During the last year of and immediately after the Civil War there set in another movement, not of a large number of Negroes but of the intelligent class who had during years of residence in the North enjoyed such advantages of contact and education as to make them desirable and useful as leaders in the Reconstruction of the South and the remaking of the race. In their tirades against the Carpet-bag politicians who handled the Reconstruction situation so much to the dissatisfaction of the southern whites, historians often forget to mention also that a large number of the Negro leaders who participated in that drama were also natives or residents of Northern States.
Three motives impelled these blacks to go South. Some had found northern communities so hostile as to impede their progress, many wanted to rejoin relatives from whom they had been separated by their flight from the land of slavery, and others were moved by the spirit of adventure to enter a new field ripe with all sorts of opportunities. This movement, together with that of migration to large urban communities, largely accounts for the depopulation and the consequent decline of certain colored communities in the North after 1865.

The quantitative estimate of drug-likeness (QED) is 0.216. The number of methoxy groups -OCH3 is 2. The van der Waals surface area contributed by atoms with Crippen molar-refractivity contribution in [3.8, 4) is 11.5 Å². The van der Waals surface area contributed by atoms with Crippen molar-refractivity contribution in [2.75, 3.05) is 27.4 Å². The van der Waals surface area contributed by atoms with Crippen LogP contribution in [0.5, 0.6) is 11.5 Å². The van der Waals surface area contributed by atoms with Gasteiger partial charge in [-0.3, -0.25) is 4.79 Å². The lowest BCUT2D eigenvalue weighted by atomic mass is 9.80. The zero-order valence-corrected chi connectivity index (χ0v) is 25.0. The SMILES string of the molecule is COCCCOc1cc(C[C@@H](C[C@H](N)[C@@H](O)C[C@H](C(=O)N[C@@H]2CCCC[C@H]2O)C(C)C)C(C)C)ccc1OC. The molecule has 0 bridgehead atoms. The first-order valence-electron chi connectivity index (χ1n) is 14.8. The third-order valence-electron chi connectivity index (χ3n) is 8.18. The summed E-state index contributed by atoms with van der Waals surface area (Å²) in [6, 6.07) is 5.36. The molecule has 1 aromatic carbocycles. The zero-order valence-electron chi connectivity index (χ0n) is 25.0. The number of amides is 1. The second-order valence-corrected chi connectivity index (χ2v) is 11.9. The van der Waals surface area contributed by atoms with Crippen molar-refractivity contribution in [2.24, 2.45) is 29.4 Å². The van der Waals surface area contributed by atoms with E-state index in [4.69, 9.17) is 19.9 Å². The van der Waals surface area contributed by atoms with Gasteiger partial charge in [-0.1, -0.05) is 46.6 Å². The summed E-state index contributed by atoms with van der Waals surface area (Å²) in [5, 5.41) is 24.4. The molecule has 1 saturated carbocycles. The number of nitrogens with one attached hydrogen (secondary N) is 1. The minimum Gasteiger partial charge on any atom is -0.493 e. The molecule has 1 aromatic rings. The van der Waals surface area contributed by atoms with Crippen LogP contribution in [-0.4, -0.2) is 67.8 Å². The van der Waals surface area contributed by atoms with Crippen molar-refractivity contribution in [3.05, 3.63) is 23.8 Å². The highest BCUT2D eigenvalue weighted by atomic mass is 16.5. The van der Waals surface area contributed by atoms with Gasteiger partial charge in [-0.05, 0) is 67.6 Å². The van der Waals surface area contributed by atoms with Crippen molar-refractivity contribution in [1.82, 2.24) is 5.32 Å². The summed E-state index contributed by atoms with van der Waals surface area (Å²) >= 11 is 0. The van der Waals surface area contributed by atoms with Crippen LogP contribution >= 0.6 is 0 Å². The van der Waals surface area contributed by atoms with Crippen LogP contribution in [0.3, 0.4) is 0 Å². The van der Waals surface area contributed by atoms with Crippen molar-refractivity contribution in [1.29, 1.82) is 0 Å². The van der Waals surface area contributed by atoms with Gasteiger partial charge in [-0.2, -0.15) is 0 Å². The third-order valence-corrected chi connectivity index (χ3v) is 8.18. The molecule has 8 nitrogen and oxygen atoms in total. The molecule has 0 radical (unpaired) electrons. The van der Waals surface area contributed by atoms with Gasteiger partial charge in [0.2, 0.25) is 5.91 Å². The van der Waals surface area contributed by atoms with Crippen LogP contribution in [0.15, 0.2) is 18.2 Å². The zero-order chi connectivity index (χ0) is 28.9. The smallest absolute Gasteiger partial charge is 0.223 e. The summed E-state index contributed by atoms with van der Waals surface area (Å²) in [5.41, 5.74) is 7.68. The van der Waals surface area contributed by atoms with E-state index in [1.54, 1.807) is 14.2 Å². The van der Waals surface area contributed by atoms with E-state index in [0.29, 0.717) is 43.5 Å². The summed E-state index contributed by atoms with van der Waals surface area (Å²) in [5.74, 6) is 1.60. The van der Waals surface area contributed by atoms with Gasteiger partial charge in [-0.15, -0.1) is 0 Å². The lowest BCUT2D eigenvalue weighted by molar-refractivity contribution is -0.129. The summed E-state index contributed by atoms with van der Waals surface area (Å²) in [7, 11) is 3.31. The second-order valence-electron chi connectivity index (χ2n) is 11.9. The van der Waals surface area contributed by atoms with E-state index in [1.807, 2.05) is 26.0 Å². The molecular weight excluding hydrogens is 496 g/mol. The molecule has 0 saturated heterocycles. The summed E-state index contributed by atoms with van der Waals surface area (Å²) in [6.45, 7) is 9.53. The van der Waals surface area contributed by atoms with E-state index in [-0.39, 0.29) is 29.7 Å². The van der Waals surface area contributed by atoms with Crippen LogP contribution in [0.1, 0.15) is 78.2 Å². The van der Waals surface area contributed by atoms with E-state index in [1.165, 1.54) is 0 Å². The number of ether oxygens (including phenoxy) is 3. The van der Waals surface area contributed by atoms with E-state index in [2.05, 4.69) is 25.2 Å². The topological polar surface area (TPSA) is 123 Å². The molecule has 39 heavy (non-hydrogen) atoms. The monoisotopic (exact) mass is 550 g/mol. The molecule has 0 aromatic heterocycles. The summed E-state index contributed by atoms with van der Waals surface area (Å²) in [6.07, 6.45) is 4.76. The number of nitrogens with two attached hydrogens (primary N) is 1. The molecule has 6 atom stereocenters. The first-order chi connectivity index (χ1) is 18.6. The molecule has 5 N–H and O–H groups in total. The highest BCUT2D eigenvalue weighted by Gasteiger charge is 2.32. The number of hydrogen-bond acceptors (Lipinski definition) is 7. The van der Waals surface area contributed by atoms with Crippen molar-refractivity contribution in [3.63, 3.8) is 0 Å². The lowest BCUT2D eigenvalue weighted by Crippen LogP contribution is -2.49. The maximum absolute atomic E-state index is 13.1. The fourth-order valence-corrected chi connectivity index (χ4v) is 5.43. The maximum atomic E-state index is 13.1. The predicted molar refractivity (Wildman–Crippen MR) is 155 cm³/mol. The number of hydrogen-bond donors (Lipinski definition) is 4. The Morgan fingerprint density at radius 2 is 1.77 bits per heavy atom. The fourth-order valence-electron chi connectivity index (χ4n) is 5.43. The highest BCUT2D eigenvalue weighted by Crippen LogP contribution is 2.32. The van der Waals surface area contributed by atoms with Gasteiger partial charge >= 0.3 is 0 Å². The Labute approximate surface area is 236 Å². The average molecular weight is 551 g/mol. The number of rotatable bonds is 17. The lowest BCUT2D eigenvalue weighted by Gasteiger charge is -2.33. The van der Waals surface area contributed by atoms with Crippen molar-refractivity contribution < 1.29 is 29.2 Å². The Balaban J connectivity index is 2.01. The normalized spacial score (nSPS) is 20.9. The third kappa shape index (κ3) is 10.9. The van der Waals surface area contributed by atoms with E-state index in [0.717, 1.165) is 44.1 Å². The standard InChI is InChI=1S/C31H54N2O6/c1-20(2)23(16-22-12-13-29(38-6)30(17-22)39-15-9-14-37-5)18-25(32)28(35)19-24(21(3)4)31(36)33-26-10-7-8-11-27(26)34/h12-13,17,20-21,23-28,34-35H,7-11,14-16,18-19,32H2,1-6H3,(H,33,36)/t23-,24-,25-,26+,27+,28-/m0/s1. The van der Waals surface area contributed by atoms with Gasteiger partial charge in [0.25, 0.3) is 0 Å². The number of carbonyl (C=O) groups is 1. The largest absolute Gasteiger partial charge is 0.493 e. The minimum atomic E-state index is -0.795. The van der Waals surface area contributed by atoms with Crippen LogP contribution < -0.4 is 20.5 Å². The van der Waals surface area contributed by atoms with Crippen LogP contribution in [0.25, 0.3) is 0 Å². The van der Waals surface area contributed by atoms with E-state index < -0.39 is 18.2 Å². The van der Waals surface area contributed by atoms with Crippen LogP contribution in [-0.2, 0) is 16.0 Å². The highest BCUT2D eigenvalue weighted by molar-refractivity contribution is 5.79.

Some of the Negroes who returned to the South became men of national prominence. William J. Simmons, who prior to the Civil War was carried from South Carolina to Pennsylvania, returned to do religious and educational work in Kentucky. Bishop James W. Hood, of the African Methodist Episcopal Zion Church, went from Connecticut to North Carolina to engage in similar work. Honorable R.T. Greener, the first Negro graduate of Harvard, went from Philadelphia to teach in the District of Columbia and later to be a professor in the University of South Carolina. F.L. Cardoza, educated at the University of Edinburgh, returned to South Carolina and became State Treasurer. R.B. Elliot, born in Boston and educated in England, settled in South Carolina from which he was sent to Congress.
John M. Langston was taken to Ohio and educated but came back to Virginia his native State from which he was elected to Congress. J.T. White left Indiana to enter politics in Arkansas, becoming State Senator and later commissioner of public works and internal improvements. Judge Mifflin Wister Gibbs, a native of Philadelphia, purposely settled in Arkansas where he served as city judge and Register of United States Land Office. T. Morris Chester, of Pittsburgh, finally made his way to Louisiana where he served with distinction as a lawyer and held the position of Brigadier-General in charge of the Louisiana State Guards under the Kellogg government. Joseph Carter Corbin, who was taken from Virginia to be educated at Chillicothe, Ohio, went later to Arkansas where he served as chief clerk in the post office at Little Rock and later as State Superintendent of Schools. Pinckney Benton Stewart Pinchback, who moved north for education and opportunity, returned to enter politics in Louisiana, which honored him with several important positions among which was that of Acting Governor.